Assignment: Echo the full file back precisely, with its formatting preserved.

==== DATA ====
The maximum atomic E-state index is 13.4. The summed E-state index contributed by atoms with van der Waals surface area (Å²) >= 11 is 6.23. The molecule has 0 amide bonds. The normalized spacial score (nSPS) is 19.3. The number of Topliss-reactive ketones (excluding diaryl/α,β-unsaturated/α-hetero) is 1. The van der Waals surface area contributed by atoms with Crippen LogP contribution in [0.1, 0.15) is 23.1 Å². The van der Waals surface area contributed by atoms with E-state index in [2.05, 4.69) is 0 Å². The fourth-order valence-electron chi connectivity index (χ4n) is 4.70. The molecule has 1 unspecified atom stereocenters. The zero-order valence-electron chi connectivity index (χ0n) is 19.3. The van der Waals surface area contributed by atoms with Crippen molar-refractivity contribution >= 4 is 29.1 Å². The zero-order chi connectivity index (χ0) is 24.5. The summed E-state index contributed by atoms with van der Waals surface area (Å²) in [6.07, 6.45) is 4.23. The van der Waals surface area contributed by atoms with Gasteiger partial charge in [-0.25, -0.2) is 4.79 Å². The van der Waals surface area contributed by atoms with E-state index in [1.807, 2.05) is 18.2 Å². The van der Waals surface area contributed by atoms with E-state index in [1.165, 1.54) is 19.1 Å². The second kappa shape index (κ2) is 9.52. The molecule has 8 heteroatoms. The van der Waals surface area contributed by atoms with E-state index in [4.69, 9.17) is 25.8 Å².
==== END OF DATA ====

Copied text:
The maximum atomic E-state index is 13.4. The summed E-state index contributed by atoms with van der Waals surface area (Å²) >= 11 is 6.23. The molecule has 0 amide bonds. The normalized spacial score (nSPS) is 19.3. The number of Topliss-reactive ketones (excluding diaryl/α,β-unsaturated/α-hetero) is 1. The van der Waals surface area contributed by atoms with Crippen LogP contribution in [0.1, 0.15) is 23.1 Å². The van der Waals surface area contributed by atoms with E-state index in [2.05, 4.69) is 0 Å². The fourth-order valence-electron chi connectivity index (χ4n) is 4.70. The molecule has 1 unspecified atom stereocenters. The zero-order valence-electron chi connectivity index (χ0n) is 19.3. The van der Waals surface area contributed by atoms with Crippen molar-refractivity contribution >= 4 is 29.1 Å². The zero-order chi connectivity index (χ0) is 24.5. The summed E-state index contributed by atoms with van der Waals surface area (Å²) in [6.07, 6.45) is 4.23. The van der Waals surface area contributed by atoms with Gasteiger partial charge in [-0.25, -0.2) is 4.79 Å². The van der Waals surface area contributed by atoms with E-state index in [1.807, 2.05) is 18.2 Å². The van der Waals surface area contributed by atoms with E-state index in [1.165, 1.54) is 19.1 Å². The second kappa shape index (κ2) is 9.52. The molecule has 8 heteroatoms. The van der Waals surface area contributed by atoms with E-state index in [4.69, 9.17) is 25.8 Å².